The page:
Benjamin Franklin said it best; “An ounce of prevention is worth a pound of cure.” Although this timeless phrase was made in reference to fire safety, its relevancy holds true for our own health. Many of us have fallen victim to waiting until we get sick to take action, ultimately at a greater cost to our health and wallets. “It is important to get medical advice and treat any underlying health problems before they get worse,” says Yanet Acosta, M.D., board certified Family Medicine Physician at Physicians Regional Medical Group. “The patient’s that only see a doctor when they are sick can be at an increased risk for complications.” According to the Centers for Disease Control and Prevention (CDC), chronic diseases such as heart disease, cancer, and diabetes are responsible for 7 of every 10 deaths among Americans each year, and account for 75% of the nation’s health spending. They go on to say that “these chronic diseases can be largely preventable through close partnership with your healthcare team, or can be detected through appropriate screenings, when treatment works best.”
Avoiding health complications before they start is critical to living a longer and healthier life. Regular screenings with your physician can be a great tool in prevention. Also known as an annual checkup or routine physical examination, these screenings typically include a review of a patient’s medical history (allergies, medications, surgeries, etc.), vital signs, a physical exam, and some lab tests. Some screening tests may also be ordered. The exams that are given and their frequency can depend on age, gender, health and family history, and lifestyle choices. Dr. Acosta recommends that all adults have a preventive exam once per year and adds that newborns and infants may need more frequent exams. A health checkup can also be useful in managing chronic or ongoing conditions, lifestyle or family planning, managing risk factors, reviewing symptoms, or other reasons based on individual needs.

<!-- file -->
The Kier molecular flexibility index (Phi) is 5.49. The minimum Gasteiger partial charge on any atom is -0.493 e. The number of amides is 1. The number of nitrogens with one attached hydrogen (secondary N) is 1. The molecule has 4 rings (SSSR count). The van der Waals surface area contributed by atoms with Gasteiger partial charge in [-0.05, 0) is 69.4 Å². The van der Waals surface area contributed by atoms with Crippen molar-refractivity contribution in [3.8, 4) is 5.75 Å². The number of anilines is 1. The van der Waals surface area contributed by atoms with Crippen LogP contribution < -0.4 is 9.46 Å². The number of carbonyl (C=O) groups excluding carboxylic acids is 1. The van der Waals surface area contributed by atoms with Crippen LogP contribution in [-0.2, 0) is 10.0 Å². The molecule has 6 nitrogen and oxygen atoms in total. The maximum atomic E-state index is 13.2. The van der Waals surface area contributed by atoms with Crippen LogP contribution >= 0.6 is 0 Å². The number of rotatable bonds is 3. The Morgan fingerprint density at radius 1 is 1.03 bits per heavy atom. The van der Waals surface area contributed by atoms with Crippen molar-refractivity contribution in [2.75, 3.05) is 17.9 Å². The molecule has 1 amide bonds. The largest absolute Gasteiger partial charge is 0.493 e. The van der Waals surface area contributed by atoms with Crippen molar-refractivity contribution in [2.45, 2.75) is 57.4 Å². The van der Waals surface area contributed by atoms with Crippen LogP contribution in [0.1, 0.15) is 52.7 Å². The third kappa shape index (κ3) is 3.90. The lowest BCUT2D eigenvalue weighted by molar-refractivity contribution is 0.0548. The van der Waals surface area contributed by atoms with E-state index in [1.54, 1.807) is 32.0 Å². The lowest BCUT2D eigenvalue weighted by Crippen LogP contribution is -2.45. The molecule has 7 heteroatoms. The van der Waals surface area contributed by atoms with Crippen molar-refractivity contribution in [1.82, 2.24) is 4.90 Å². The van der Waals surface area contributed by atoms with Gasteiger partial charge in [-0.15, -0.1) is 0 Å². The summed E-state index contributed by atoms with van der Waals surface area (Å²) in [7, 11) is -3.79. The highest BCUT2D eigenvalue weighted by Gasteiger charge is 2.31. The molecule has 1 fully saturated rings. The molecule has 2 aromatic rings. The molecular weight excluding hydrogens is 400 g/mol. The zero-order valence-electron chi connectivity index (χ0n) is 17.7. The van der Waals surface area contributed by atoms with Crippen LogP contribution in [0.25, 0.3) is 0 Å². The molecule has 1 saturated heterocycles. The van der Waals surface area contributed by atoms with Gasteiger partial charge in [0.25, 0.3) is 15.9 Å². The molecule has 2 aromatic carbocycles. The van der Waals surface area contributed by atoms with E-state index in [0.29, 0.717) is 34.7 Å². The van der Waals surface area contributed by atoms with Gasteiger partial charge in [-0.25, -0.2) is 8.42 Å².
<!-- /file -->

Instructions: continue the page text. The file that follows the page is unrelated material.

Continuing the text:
The advantages of a health checkup can go well beyond early detection or preventing possible health problems. They are a great way of bettering doctor –patient relationships. “An annual health checkup allows me to get to know my patient better. Knowing patients when they are healthy makes it much easier to diagnose a problem if one arises,” says Dr. Acosta. While a lot is covered during a checkup, Dr. Acosta urges patients to take the opportunity to ask questions. This includes asking about dietetic recommendations, risk factors for disease based on family history and lifestyle, symptoms (no matter how subtle), and any necessary vaccinations they may need.
Along with regular health checkups, the CDC recommends the following preventive measures you can take to reduce your likelihood of getting chronic disease and improve your quality of life. These include:
- Eat Healthy
- Get Regular Physical Activity
- Avoid Drinking Too Much Alcohol
- Get Enough Sleep
- Know Your Family History
- Make Healthy Choices in school, work and the community
It is recommended to speak to a primary care physician for a complete assessment of your individual needs as they pertain to preventive health care and treatment.